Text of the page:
This is Part Two of my long form interview with author Kliph Nesteroff regarding his epic historical tome; The Comedians: Drunks, Thieves, Scoundrels and The History of American Comedy. I strongly encourage you to read Part One of this interview which can be found here.
As I mentioned in the last piece, after hearing comedy historian Kliph Nesteroff's interview on Marc Maron's WTF podcast I knew I had to drop everything and pick up his book. I'm a comedy fan since way back.
The book did not disappoint and subsequently sent me down a Youtube spiral as I tried to learn as much as I could about the comedians of the previous century (Mort Sahl anyone?). I got a chance to do a long form interview with Mr. Nesteroff where we cover lots of ground. I divided it into two parts for Huffington Post readers because there was too much to cut. I hope you enjoy this conversation as much as I did.
MN: This book opens up a lot of discussions. I'm interested in the reputation of certain comedians and how they change over time. One of them you mention that I identify with is Shecky Greene whose name is synonymous with the sort of Catskills, hack comedian, but at one time quite edgy.
KN: It's strange how that happens. It's a matter of misinformation turning into the telephone game. Shecky Greene never played the Catskills. People always use him as shorthand for "the Catskills Comedian". I wrote a little about The Catskills in my book and I say, that the phrase "Catskills" itself is something of an insult. If a guy is described as a "Catskills comedian" it's a put down. It's never a good thing when someone is described as Catskill style. They use that to describe someone who is out of touch. Shecky's name is the same as Henny Youngman. People always say, "Take my wife, please" to describe that comedian. I don't know what that is, how that is or why that is, but it is. I think it might be a matter of sloppy journalism, sloppy shorthand and really what I'm trying to do in my book is set the record straight. I've received a few bitchy emails in the past few weeks where people are trying to correct me. They will say, "I'm really enjoying your book, but you should know that blah, blah, blah-this is how it happened. Not what you say in your book which is clearly wrong." It's the other way around. I'm trying to set the record straight in my book. They are basing their conclusions on books they previously read that are inaccurate. I don't know how Shecky Greene became shorthand for bad comedy, but he did somewhere along the line. People who were contemporaries of him say that he was the comedian's comedian of that era. He and Buddy Hackett were the two guys in the 60's who all the other comedians looked up to, the comedians that they would to go see all the time. They were the comedians that other comedians laughed at.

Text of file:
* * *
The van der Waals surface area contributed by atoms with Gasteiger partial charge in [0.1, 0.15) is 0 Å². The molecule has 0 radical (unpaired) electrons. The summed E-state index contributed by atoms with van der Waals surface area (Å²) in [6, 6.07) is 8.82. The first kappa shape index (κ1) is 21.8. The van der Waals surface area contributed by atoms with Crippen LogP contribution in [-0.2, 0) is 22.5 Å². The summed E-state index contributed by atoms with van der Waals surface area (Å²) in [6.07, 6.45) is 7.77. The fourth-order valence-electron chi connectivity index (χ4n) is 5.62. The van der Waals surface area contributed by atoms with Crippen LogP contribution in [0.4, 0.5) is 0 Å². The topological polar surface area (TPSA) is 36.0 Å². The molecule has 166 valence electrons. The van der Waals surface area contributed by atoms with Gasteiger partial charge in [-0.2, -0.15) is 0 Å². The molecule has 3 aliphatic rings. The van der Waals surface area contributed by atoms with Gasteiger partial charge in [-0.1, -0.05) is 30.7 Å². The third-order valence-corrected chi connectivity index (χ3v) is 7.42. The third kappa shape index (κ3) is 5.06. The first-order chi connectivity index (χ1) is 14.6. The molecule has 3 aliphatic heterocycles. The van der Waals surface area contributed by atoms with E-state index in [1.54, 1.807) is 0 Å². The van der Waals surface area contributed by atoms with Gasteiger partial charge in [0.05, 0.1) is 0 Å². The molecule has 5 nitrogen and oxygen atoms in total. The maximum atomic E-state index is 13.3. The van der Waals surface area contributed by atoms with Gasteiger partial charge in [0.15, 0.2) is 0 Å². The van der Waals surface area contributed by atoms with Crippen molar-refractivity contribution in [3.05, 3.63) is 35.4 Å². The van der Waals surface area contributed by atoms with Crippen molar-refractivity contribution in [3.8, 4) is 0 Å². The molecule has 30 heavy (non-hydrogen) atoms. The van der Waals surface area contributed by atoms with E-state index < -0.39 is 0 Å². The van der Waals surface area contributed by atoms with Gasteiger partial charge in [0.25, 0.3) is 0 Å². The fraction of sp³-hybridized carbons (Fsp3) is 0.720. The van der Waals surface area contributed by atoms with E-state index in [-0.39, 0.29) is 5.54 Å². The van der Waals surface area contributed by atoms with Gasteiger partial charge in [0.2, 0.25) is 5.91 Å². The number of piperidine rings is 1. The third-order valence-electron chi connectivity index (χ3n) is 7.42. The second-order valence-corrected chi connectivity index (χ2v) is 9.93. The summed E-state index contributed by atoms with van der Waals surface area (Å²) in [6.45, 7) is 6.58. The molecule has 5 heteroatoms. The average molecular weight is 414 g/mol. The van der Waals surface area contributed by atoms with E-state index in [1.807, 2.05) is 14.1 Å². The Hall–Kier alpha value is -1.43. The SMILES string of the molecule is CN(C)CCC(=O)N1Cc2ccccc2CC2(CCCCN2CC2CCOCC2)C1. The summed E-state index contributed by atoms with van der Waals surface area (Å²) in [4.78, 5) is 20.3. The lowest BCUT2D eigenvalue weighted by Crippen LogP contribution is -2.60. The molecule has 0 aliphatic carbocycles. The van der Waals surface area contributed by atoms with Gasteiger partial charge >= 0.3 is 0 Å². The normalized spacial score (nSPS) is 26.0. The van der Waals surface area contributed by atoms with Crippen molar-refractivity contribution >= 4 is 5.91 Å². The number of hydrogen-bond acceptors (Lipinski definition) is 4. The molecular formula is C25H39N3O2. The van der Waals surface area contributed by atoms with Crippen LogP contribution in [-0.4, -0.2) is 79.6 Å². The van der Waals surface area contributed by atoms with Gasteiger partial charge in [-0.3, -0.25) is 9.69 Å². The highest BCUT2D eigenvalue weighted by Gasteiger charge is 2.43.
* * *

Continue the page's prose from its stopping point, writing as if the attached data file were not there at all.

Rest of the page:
MN: Right, and the fact that they were so gangsta. They were like the gangsta rappers of their day. The way they rolled through Vegas. Wasn't there a story where one of them smash up a car into a fountain?
KN: That was Shecky. He was very anarchic, very rebellious. He owned the town so he could get away with anything if the mob likes you. So it didn't matter how many crimes you were committing. If you were Buddy Hackett and Shecky Greene you were always given a pass. You were always forgiven. It would not be the same today. You would probably be sent a bill for all the damage you created. Back then it was kept quiet, kept covered and it was forgiven. They were beloved. I don't have an answer on why that happened to Shecky Greene. I'm sure it happened at some point during the 70's when people first started to parody show business. A lot of famous comedians of the 70's like Steve Martin, Albert Brooks, and the big comedy shows like Saturday Night Live, SCTV really focused their whole persona on making fun of old show business. Andy Kaufman, Tony Clifton they were making fun of the Vegas show business. Bill Murray with his Vegas lounge singer, Steve Martin's magician, Albert Brooks's ventriloquist- it's all making fun of the Ed Sullivan style of comedy from the 50's. So at some point the name Shecky became synonymous with bad comedy because whenever you see anyone else perform with the name Shecky they are making fun of comedy. It certainly happened and it's funny because they use Shecky as shorthand, they use "Take my wife, please" as shorthand but the people who use that shorthand have no knowledge of Shecky Greene's act. They have no knowledge of Henny Youngman's act. They don't pay attention. They don't want to see it because they assume it is horrible and because of that everything got distorted.
MN: That's a very interesting thing to me. I was using Shecky Greene as an example. These tropes develop and harden all the time.